I hit the end of last week and I was exhausted. In addition to five days of cycling through my typical duties of feeding my family, running a homeschool, keeping the house and yard clean enough, transporting to and from activities, and monitoring my kid's behavior and hygiene, I also had a couple of evenings where my husband was home really late from work , a birthday to plan for, a math unit that turned out to be much harder that I hand anticipated, and we had just been camping, so I had the after camping chores to do, too. I was on my feet for nearly five days straight and the work still wasn't done. It's no wonder I could barely think by the time Friday rolled around so I texted my husband to please plan on my not being around for a stretch of time on Saturday.
After a walk and a visit to the bookstore, my mind cleared enough to realize that I had not taken a single hour during the week to just read a book or write a little or draw a picture or sit in the garden to soak up some sunshine and enjoy the signs of spring. I had neither renewed my mind nor my soul.
I needed rest. Not the zone out on the couch with the TV or smartphone type of relaxing that is merely an escape from life, but the deep soul rest that Christians call Sabbath and classical educators call scholé. I thought about how I could work in a little scholé time in during the week.
A couple of friends in college had introduced me to the concept of a 24 hour Sabbath, where a person could choose a 24 hour block of time, preferably overlapping Sunday church services, during which no regular work (such as studying or a job) could be done. If you started your Sabbath after dinner Saturday night, you would have 24 hours of rest before hitting the books on Sunday evening. I tested out the 24 hour Sabbath before I committed to it, and after a few week of getting a lot of work done while always having a Sunday to devote to leisure, I was sold and kept a Sabbath all through college.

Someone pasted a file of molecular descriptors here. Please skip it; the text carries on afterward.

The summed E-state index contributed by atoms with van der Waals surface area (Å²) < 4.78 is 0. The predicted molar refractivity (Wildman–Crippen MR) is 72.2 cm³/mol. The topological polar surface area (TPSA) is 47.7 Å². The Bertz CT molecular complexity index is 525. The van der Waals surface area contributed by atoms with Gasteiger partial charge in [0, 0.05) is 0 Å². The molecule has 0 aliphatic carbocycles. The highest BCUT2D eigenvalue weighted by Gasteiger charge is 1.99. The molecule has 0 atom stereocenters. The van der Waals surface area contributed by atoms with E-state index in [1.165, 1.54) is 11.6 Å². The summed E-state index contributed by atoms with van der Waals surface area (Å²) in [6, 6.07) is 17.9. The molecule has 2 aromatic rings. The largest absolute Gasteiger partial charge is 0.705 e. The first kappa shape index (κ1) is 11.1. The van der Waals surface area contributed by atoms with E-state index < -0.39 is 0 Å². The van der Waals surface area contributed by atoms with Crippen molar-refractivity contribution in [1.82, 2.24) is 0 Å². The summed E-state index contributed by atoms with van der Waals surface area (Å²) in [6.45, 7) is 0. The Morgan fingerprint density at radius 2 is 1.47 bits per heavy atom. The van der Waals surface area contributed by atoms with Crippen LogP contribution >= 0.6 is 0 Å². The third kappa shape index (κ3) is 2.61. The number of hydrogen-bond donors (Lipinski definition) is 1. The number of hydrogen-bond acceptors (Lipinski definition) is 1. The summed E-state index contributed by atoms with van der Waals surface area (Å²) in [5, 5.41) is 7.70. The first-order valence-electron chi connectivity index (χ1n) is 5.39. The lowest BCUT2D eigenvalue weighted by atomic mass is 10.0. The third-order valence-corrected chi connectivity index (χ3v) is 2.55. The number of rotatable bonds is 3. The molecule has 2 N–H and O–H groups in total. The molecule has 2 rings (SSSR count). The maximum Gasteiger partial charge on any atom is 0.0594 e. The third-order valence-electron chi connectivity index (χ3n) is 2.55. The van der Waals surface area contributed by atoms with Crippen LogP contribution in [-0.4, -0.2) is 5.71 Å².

As a full time mom, a 24 hour Sabbath would be impossible for my work was always before me as I had young kids who need feeding, and dressing, and bathing, and loving attention whether it was Tuesday or Sunday.
The Lord models rest for us in the very first chapter of Genesis. He creates for six days and on the seventh he rests. Later, we read in the Gospels that Jesus spends his days healing and preaching and spending time with children, but he also slips away from the crowds to pray. If the God of the universe takes time to rest, perhaps I should, too.
God shows us that there is a proper cycle of work and leisure. Work is followed by rest. The next round of work should not start until rest has been taken.
What if, within each 24 hour period, I were to carve out one hour for rest for every six hours of work? What would my day look like if I intentionally followed a schedule of work and rest? It would probably look something like this schedule where I the leisure time is blue and the work time is orange:
6:00 Quiet. Coffee. Read the Bible. Pray. Journal. Read.
7:00-1:00 Breakfast. Dishes. Get kids ready for the day. Homeschool. Laundry. Lunch. Dishes.
1:00-2:00 Read or Paint or Write or Gather a bouquet of flowers or Talk to a friend or Sit in the sun and daydream.
2:00-8:00 Laundry. Clean. Exercise. Plan. Make phone calls. Dinner. Baths. Put kids to bed.
8:00-10:00 Get ready for bed. Talk to husband. Read. Watch a show.
That hour of rest in the middle of the day is huge, but I have to be intentional not to flop on the couch and waste time on Instagram because even though it occupies my attention, it is not restful.
Without that carefully placed hour of leisure in the middle of the schedule, my day would probably look something like this:
6:00 Drag myself out of bed to read the Bible and hopefully pray.
7:00-8:00 Breakfast. Dishes. Get kids ready for the day. Homeschool. Laundry. Lunch. Dishes. More laundry. Clean. Plan. Be grumpy. Forget something. Dinner. Baths. Put kids to bed.
8:00-11:00 Get ready for bed. Complain to husband. Instagram. Watch a show. Stay up too late.
The first schedule is so much better than the second and I can say so because I've tested both. I've probably spent far too many days following the rest-less schedule than the first, but the days when I follow the first are so much better.
Linked to: Monday Musings, Mommy Monday, Hip Homeschool Moms and Homeschool Blog and Tell
Stay tuned for part 2 where I write about adding rest to your student's homeschool days.
For Further Reading